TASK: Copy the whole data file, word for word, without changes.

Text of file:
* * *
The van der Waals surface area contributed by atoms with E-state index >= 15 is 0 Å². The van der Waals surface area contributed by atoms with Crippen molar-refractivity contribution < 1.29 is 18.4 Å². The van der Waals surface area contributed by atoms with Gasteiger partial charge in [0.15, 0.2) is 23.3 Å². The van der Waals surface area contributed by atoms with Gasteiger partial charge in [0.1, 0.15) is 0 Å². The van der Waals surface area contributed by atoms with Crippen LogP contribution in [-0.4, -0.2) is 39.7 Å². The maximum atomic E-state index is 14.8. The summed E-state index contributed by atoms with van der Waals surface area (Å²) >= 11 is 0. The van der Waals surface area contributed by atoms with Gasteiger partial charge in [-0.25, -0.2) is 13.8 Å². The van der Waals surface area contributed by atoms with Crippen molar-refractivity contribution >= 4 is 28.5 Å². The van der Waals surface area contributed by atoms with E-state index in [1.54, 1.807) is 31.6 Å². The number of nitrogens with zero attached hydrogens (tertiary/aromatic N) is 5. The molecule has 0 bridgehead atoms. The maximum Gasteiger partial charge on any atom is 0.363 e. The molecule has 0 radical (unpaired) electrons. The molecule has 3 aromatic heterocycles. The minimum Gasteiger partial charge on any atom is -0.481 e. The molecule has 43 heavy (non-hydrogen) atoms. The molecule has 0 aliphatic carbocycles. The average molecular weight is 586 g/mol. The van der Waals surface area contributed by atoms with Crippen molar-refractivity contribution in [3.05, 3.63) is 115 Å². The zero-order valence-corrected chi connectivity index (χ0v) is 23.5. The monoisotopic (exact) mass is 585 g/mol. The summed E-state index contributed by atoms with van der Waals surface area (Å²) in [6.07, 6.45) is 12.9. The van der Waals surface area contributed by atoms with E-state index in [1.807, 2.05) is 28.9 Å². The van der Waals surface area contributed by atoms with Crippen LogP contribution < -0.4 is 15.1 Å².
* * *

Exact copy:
The van der Waals surface area contributed by atoms with E-state index >= 15 is 0 Å². The van der Waals surface area contributed by atoms with Crippen molar-refractivity contribution < 1.29 is 18.4 Å². The van der Waals surface area contributed by atoms with Gasteiger partial charge in [0.15, 0.2) is 23.3 Å². The van der Waals surface area contributed by atoms with Gasteiger partial charge in [0.1, 0.15) is 0 Å². The van der Waals surface area contributed by atoms with Crippen LogP contribution in [-0.4, -0.2) is 39.7 Å². The maximum atomic E-state index is 14.8. The summed E-state index contributed by atoms with van der Waals surface area (Å²) >= 11 is 0. The van der Waals surface area contributed by atoms with Gasteiger partial charge in [-0.25, -0.2) is 13.8 Å². The van der Waals surface area contributed by atoms with Crippen molar-refractivity contribution >= 4 is 28.5 Å². The van der Waals surface area contributed by atoms with E-state index in [1.54, 1.807) is 31.6 Å². The number of nitrogens with zero attached hydrogens (tertiary/aromatic N) is 5. The molecule has 0 bridgehead atoms. The maximum Gasteiger partial charge on any atom is 0.363 e. The molecule has 0 radical (unpaired) electrons. The molecule has 3 aromatic heterocycles. The minimum Gasteiger partial charge on any atom is -0.481 e. The molecule has 43 heavy (non-hydrogen) atoms. The molecule has 0 aliphatic carbocycles. The average molecular weight is 586 g/mol. The van der Waals surface area contributed by atoms with Crippen molar-refractivity contribution in [3.05, 3.63) is 115 Å². The zero-order valence-corrected chi connectivity index (χ0v) is 23.5. The monoisotopic (exact) mass is 585 g/mol. The summed E-state index contributed by atoms with van der Waals surface area (Å²) in [6.07, 6.45) is 12.9. The van der Waals surface area contributed by atoms with E-state index in [1.807, 2.05) is 28.9 Å². The van der Waals surface area contributed by atoms with Crippen LogP contribution < -0.4 is 15.1 Å².